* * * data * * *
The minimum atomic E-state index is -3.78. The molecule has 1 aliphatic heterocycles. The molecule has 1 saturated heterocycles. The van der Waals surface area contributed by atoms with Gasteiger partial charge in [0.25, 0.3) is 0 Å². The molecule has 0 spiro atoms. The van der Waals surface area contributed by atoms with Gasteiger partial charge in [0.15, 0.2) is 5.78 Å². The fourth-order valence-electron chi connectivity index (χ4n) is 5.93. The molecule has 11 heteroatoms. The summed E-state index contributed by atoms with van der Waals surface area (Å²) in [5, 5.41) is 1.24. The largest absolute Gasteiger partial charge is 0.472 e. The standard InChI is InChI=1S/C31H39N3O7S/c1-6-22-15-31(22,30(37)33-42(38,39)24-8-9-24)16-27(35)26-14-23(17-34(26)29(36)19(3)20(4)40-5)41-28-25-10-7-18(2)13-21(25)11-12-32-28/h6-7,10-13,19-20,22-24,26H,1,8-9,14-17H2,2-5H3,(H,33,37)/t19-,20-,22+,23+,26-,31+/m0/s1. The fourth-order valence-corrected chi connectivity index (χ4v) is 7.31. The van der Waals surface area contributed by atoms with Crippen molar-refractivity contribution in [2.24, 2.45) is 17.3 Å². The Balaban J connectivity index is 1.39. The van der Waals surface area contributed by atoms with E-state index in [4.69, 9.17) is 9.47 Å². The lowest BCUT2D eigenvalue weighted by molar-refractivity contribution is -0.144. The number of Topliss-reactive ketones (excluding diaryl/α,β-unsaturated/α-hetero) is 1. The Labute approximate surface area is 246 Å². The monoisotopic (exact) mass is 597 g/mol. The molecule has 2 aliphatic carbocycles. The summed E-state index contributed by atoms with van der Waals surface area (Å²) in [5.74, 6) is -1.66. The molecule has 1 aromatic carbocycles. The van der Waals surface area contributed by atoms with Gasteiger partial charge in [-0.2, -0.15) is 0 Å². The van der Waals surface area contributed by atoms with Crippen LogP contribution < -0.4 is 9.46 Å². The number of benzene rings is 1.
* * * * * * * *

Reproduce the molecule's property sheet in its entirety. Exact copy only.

The minimum atomic E-state index is -3.78. The molecule has 1 aliphatic heterocycles. The molecule has 1 saturated heterocycles. The van der Waals surface area contributed by atoms with Gasteiger partial charge in [0.25, 0.3) is 0 Å². The molecule has 0 spiro atoms. The van der Waals surface area contributed by atoms with Gasteiger partial charge in [0.15, 0.2) is 5.78 Å². The fourth-order valence-electron chi connectivity index (χ4n) is 5.93. The molecule has 11 heteroatoms. The summed E-state index contributed by atoms with van der Waals surface area (Å²) in [5, 5.41) is 1.24. The largest absolute Gasteiger partial charge is 0.472 e. The standard InChI is InChI=1S/C31H39N3O7S/c1-6-22-15-31(22,30(37)33-42(38,39)24-8-9-24)16-27(35)26-14-23(17-34(26)29(36)19(3)20(4)40-5)41-28-25-10-7-18(2)13-21(25)11-12-32-28/h6-7,10-13,19-20,22-24,26H,1,8-9,14-17H2,2-5H3,(H,33,37)/t19-,20-,22+,23+,26-,31+/m0/s1. The fourth-order valence-corrected chi connectivity index (χ4v) is 7.31. The van der Waals surface area contributed by atoms with Crippen molar-refractivity contribution in [2.24, 2.45) is 17.3 Å². The Balaban J connectivity index is 1.39. The van der Waals surface area contributed by atoms with E-state index in [4.69, 9.17) is 9.47 Å². The lowest BCUT2D eigenvalue weighted by molar-refractivity contribution is -0.144. The number of Topliss-reactive ketones (excluding diaryl/α,β-unsaturated/α-hetero) is 1. The Labute approximate surface area is 246 Å². The monoisotopic (exact) mass is 597 g/mol. The molecule has 2 aliphatic carbocycles. The summed E-state index contributed by atoms with van der Waals surface area (Å²) in [5.74, 6) is -1.66. The molecule has 1 aromatic carbocycles. The van der Waals surface area contributed by atoms with Gasteiger partial charge in [-0.2, -0.15) is 0 Å². The van der Waals surface area contributed by atoms with Crippen LogP contribution < -0.4 is 9.46 Å². The number of benzene rings is 1.